PERHAPS this has been our democratic curse, for ever since Lesotho was introduced to democracy, the country has been marked by a never ending turf war between the government and its military. The country has experienced a string of coups and coup attempts that have ended in blood baths and brought the country to the brink of a full blown war.
In 1986 the then prime minister of Lesotho, Leabua Jonathan, a great grandson to Moshoeshoe I, was overthrown in a military coup, spearheaded by the then army general Metsing Lekhanya, which culminated in the country’s seven years of military rule from 1986 to1993. Within that period, there was yet another a coup, within the military itself, that ousted Major-General Lekhanya inaugurating in his stead Colonel Elias Tutsoane Ramaema as the head of then ruling military council.
Although one can never be sure of the events that lead to the 1986 coup, it came amidst great turmoil. It all started in 1970, with Lesotho having gained independence four years earlier. There had been a great political rivalry between the two principal political parties in the country; the Basotho National Party of Chief Jonathan and the Basutoland Congress Party (BCP) lead by Ntsu Mokhehle.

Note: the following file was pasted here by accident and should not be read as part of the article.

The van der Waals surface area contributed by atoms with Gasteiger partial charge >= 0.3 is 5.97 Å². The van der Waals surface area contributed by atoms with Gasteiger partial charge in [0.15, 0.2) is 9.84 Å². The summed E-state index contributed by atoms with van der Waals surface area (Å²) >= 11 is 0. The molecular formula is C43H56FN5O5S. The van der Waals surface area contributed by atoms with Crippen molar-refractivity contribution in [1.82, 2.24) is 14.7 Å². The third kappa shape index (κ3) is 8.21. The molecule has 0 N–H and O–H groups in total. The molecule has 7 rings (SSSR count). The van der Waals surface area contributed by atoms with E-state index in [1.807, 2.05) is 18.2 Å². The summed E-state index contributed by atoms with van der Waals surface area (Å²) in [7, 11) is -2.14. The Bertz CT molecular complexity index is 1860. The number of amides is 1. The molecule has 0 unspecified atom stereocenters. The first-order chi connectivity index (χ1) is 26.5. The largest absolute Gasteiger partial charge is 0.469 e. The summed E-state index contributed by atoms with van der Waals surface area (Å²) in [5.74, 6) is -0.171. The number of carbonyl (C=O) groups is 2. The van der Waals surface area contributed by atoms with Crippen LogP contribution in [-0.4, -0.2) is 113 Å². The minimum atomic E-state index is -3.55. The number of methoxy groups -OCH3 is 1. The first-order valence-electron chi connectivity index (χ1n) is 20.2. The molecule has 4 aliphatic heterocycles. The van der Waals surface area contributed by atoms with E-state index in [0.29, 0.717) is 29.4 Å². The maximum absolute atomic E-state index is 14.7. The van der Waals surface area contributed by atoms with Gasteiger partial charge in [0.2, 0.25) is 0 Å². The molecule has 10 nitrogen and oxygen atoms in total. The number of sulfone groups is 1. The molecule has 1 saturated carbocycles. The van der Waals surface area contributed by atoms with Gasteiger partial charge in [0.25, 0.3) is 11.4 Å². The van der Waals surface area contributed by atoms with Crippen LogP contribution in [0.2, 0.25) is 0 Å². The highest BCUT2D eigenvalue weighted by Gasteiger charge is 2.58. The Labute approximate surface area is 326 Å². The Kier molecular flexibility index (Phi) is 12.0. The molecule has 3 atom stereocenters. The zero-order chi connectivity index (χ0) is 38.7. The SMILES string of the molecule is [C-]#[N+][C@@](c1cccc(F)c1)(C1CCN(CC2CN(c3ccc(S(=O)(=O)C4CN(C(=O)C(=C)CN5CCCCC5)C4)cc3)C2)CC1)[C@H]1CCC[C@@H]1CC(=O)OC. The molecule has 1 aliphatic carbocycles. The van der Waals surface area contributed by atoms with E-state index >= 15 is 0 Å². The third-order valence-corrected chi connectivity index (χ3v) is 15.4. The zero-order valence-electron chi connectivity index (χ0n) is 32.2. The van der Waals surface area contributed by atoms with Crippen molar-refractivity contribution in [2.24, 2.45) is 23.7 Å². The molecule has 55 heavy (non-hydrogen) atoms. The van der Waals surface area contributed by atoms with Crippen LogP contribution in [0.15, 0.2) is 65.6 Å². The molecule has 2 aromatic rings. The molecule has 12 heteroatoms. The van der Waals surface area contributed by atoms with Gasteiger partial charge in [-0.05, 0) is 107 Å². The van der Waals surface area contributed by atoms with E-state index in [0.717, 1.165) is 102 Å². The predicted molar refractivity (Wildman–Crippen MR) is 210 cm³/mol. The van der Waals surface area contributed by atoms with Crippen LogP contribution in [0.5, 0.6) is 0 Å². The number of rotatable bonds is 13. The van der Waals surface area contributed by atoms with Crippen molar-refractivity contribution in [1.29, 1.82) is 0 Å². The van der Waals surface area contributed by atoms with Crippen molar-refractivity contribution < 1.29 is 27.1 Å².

Elections were held that year with the BCP winning the majority of the votes. However, Chief Jonathan would not admit defeat. From then on, chaos could only ensue. In a desperate bid to hang on to power Chief Jonathan allied himself with South Africa as seen in his adherence to a number of collaborative policies of the then apartheid regime.
The alliance, however, would not last. Perhaps in a bid to serve a bigger political ambition, he turned around to shun the very oppressive policies he had collaborated with. Chief Jonathan then switched sides to lend support to the African National Congress which, at the time, had been fighting against the oppressive tendencies of the apartheid regime. It is not surprising then that the South African government retaliated. It gave its support to the military wing of the BCP and the Lesotho Liberation Army (LLA); based in the republic at the time subsequent to a failed coup by the BCP in 1974. The LLA in the coming years would carry out a series of nuisance raids in Lesotho.
The SA government carried its own military raids into Lesotho following suspicions that the BNP was harbouring ANC stalwarts. Noteworthy was the 1982 raid which resulted in a number of deaths and is still commemorated in the country to this very day. Furthermore, the SA government imposed a blockade as well as diplomatic, political and economic sanctions which would all prove crippling to Lesotho’s developmental prospects. The situation was dire. Perhaps it is this turn in events that prompted the military coup that soon followed, or maybe it was the eminent unrest owing to the BNP’s own establishment of a military wing; no one knows for sure.